About Legionellosis (Legionella)
Minnesota Department of Health
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Legionellosis Fact Sheet (PDF: 19KB/1 page)
- Legionnaires’ disease is an infection caused by the bacteria Legionella pneumophila, which is found in water.
- Legionnaires’ disease was named for the first recognized outbreak at a 1976 convention of the American Legion in Philadelphia.
- Symptoms include:
- muscle aches
- loss of appetite
- and coughing
- These symptoms are followed by high fever (102-105°F), pneumonia, and occasionally abdominal pain and diarrhea.
- Legionnaires’ disease is spread by inhaling the fine spray (aerosols) from water sources containing Legionella bacteria.
- Persons can be exposed to these aerosols in their homes, at work, in hospitals, or in other public places.
- Legionella organisms are found in many types of water systems and reproduce in high numbers in warm water (95-115oF), such as certain plumbing systems, hot water tanks, cooling towers, large air conditioning systems, and whirlpool spas.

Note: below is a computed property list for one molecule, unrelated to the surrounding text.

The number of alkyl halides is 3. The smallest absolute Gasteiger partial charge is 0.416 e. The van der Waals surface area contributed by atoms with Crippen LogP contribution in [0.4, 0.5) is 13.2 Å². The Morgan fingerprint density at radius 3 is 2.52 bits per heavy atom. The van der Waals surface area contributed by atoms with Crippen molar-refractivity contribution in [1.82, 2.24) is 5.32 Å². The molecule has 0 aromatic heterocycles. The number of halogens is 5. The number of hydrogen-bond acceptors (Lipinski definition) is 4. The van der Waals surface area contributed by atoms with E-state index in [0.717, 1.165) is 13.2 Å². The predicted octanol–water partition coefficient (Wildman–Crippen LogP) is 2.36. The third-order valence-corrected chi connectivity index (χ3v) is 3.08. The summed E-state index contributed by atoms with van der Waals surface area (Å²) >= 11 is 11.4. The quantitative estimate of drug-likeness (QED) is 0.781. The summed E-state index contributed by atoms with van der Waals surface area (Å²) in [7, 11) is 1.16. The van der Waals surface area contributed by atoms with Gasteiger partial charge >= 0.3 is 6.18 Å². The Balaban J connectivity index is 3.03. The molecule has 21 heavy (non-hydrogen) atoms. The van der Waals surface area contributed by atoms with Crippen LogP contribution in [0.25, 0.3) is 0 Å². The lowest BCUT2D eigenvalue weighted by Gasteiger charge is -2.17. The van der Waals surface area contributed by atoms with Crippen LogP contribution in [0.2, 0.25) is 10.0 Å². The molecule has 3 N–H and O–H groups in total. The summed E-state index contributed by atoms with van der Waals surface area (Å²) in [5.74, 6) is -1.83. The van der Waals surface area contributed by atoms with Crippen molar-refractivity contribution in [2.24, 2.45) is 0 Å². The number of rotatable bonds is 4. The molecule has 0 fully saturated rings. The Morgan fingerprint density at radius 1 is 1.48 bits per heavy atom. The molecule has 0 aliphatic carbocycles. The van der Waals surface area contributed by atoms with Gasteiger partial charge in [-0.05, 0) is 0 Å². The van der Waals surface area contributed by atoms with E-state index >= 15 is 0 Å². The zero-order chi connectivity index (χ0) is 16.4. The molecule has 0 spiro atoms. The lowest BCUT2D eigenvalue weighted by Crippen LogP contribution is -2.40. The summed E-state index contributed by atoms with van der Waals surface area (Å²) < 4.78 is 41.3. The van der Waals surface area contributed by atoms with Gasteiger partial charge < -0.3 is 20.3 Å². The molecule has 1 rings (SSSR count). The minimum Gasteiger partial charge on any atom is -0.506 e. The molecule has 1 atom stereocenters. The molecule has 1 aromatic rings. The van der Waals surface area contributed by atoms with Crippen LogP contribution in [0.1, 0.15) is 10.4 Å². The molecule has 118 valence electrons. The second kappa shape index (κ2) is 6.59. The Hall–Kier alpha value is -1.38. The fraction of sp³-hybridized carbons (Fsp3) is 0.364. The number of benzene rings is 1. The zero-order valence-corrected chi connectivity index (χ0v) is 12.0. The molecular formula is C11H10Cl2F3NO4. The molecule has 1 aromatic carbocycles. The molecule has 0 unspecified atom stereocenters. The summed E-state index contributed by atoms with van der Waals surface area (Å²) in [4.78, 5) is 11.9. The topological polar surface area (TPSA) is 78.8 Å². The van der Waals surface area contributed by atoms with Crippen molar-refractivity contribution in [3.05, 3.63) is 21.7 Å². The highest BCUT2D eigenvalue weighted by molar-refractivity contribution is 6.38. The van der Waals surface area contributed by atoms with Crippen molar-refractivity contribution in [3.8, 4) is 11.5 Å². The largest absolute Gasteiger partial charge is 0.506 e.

- Legionnaires’ disease is not spread from person to person.
- Legionnaires’ disease occurs worldwide, especially in persons over 50 years of age.
- Other risk factors include smoking, male gender, chronic lung disease, suppressed or weakened immune system due to organ transplant, cancer, kidney disease, or AIDS.
- Diagnosis of Legionnaires’ disease requires testing for Legionella bacteria, something that is not usually done on persons who present at the hospital with fever and pneumonia.
- As a result, Legionnaires’ disease often goes undiagnosed.
- A urine antigen test is the most common type of test used to diagnose Legionnaires’ disease.
- This test detects the presence of Legionella antigen in urine.
- Most cases can be successfully treated with antibiotics. The case fatality rate is generally 5-30%.